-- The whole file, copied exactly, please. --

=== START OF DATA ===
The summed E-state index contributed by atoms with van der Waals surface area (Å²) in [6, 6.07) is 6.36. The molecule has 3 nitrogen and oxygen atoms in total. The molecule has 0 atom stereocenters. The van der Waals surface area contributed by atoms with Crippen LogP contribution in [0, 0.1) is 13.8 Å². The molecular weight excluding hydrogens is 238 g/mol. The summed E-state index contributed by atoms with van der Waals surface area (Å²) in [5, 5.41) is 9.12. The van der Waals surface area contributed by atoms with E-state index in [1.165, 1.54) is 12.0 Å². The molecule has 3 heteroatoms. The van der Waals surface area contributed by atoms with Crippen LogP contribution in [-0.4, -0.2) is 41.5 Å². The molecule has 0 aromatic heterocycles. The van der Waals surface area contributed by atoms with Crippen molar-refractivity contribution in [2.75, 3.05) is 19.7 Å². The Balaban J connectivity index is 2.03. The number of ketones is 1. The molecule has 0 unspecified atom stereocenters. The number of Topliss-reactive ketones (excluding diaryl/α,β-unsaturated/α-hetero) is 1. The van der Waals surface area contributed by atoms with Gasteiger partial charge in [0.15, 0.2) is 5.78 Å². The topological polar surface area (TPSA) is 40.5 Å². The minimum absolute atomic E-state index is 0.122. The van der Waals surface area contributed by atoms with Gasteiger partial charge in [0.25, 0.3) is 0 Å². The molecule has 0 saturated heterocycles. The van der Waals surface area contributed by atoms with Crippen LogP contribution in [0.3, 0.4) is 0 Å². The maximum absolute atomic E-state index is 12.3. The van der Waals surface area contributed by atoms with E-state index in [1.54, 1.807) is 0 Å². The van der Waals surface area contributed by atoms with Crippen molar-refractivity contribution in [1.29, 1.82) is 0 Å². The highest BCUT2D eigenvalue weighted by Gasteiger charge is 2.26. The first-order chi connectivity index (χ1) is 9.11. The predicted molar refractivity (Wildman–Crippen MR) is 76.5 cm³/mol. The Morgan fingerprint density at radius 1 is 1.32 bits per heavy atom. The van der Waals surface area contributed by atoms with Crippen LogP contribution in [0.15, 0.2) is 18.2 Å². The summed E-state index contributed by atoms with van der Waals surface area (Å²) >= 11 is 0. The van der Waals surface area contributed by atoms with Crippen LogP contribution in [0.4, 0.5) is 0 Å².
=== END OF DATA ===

The summed E-state index contributed by atoms with van der Waals surface area (Å²) in [6, 6.07) is 6.36. The molecule has 3 nitrogen and oxygen atoms in total. The molecule has 0 atom stereocenters. The van der Waals surface area contributed by atoms with Crippen LogP contribution in [0, 0.1) is 13.8 Å². The molecular weight excluding hydrogens is 238 g/mol. The summed E-state index contributed by atoms with van der Waals surface area (Å²) in [5, 5.41) is 9.12. The van der Waals surface area contributed by atoms with E-state index in [1.165, 1.54) is 12.0 Å². The molecule has 3 heteroatoms. The van der Waals surface area contributed by atoms with Crippen LogP contribution in [-0.4, -0.2) is 41.5 Å². The molecule has 0 aromatic heterocycles. The van der Waals surface area contributed by atoms with Crippen molar-refractivity contribution in [2.75, 3.05) is 19.7 Å². The Balaban J connectivity index is 2.03. The number of ketones is 1. The molecule has 0 unspecified atom stereocenters. The number of Topliss-reactive ketones (excluding diaryl/α,β-unsaturated/α-hetero) is 1. The van der Waals surface area contributed by atoms with Gasteiger partial charge in [0.15, 0.2) is 5.78 Å². The topological polar surface area (TPSA) is 40.5 Å². The minimum absolute atomic E-state index is 0.122. The van der Waals surface area contributed by atoms with Gasteiger partial charge in [0.25, 0.3) is 0 Å². The molecule has 0 saturated heterocycles. The van der Waals surface area contributed by atoms with Crippen LogP contribution in [0.3, 0.4) is 0 Å². The maximum absolute atomic E-state index is 12.3. The van der Waals surface area contributed by atoms with E-state index in [1.54, 1.807) is 0 Å². The van der Waals surface area contributed by atoms with Crippen molar-refractivity contribution in [1.29, 1.82) is 0 Å². The highest BCUT2D eigenvalue weighted by Gasteiger charge is 2.26. The first-order chi connectivity index (χ1) is 9.11. The predicted molar refractivity (Wildman–Crippen MR) is 76.5 cm³/mol. The Morgan fingerprint density at radius 1 is 1.32 bits per heavy atom. The van der Waals surface area contributed by atoms with Crippen LogP contribution in [0.15, 0.2) is 18.2 Å². The summed E-state index contributed by atoms with van der Waals surface area (Å²) >= 11 is 0. The van der Waals surface area contributed by atoms with Crippen LogP contribution in [0.4, 0.5) is 0 Å².